Set in an familiar and ambiguous time and place (mid-90s in anytown USA), Super Dark Times functions as a kind of trojan house until its twist. Delivering horror thrills, the Kevin Phillips-directed feature first and foremost invests in character development as an effective and sympathetic coming-of-age story until it lives up to its title. We follow four friends Zach (Owen Campbell), Josh (Charlie Tahan), Daryl (Max Talisman), and Charlie (Sawyer Barth) as they have mild, seemingly innocent adventures: watching scrambled pay-per-view softcore porn, playing 8-bit video games, biking over an abandoned bridge, and ultimately stealing from Josh’s brother. The last part doesn’t end well and it is impossible to discuss the film without spoiling the twist.
Before I provide fair warning and get into spoilers I’ll simply say Super Dark Times delivers on its premise. Virtually free from quirk and black humor, the film is an effective, nasty thriller and a rare horror film that provides an emotional investment because the portrait of teenhood is utterly authentic. These are not sexy 20/30-somethings playing teens wise beyond their years in a throwaway product designed for the weekend multiplex crowd . Phillips and cast offer something significantly more nuanced than that.
Should you wish to have part of the film revealed for you, continue onwards.
Opening like a traditional teen melodrama, Super Dark Times gives its characters a substantial amount of breathing room. The heart of the film’s first act is the relationship of Zach (Campbell) and Josh (Tahan). The former is an average student living with his loving mother Karen (Amy Hargreaves), while Josh’s home life seems to be off, especially in the wake of his brother’s departure to join the Marines. Daryl, a chubby and obnoxious kid, soon meets his end after the boys retreat into the woods playing with a sword they’ve found. Daryl officially goes missing, strangely without much of a community search party.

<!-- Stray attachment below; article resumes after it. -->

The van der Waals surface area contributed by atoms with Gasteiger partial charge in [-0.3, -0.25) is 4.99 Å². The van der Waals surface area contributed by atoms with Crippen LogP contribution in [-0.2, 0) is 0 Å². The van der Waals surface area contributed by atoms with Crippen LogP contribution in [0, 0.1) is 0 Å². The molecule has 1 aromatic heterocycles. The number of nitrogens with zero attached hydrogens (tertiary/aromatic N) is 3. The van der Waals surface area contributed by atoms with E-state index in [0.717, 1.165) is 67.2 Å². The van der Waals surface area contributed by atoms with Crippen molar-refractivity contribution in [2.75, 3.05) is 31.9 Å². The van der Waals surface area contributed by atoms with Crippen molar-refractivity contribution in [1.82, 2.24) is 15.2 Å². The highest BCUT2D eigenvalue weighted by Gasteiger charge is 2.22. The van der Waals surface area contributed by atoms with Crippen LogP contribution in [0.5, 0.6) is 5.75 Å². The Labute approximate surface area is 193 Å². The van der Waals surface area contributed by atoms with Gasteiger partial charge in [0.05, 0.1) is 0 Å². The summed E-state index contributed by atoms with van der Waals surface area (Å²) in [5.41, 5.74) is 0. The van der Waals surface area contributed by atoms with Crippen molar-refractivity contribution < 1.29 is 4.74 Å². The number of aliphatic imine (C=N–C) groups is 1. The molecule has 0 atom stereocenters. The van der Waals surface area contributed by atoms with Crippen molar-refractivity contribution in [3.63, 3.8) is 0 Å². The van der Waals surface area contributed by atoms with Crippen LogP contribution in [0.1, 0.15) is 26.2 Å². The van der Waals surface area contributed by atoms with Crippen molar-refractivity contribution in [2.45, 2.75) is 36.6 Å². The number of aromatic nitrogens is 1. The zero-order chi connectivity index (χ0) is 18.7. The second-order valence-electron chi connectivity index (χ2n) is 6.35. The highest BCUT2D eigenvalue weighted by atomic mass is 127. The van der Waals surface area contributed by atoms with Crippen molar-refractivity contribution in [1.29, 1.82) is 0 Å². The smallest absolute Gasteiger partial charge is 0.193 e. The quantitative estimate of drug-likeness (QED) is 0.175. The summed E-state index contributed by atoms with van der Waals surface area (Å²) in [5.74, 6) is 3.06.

Zach, Josh, and Charlie are forced into keeping the secret, all while vying for the attention of pretty classmate Allison (Elizabeth Cappuccino) as she grows into something of an obsession for both Zach and Josh. The film is grounded by true guilt as Zach reconciles what he believes to have been an accident while the community grapples with the tragedy.
The film’s tense conclusion wraps up by showing its scale as parents get involved. Typically, the kind of teen problems that lead to good kids getting detention (like showing up to school late) feel awful in the moment, but are relatively small in comparison to the horizons of one’s life. The film is deeply in touch with these emotions and it’s a superbly unsettling experience. Phillips and writers Ben Collins and Luke Piotrowski aren’t interested in one-off jump scenes — this is not a Wes Craven teen horror movie.
As Super Dark Times unspools, it becomes clear the film is a kind of serial killer original story with sharp emotions and an intense commitment to the material. It’s as unsettling as It Follows, also set in a suburb where something is ever so slightly off. Perhaps for those of us that grew up in a generic middle class suburbia, the film is like staring into the uncanny valley: we all knew which kids were unstable for one reason or another.
Super Dark Times screened at the Tribeca Film Festival and opens on September 29.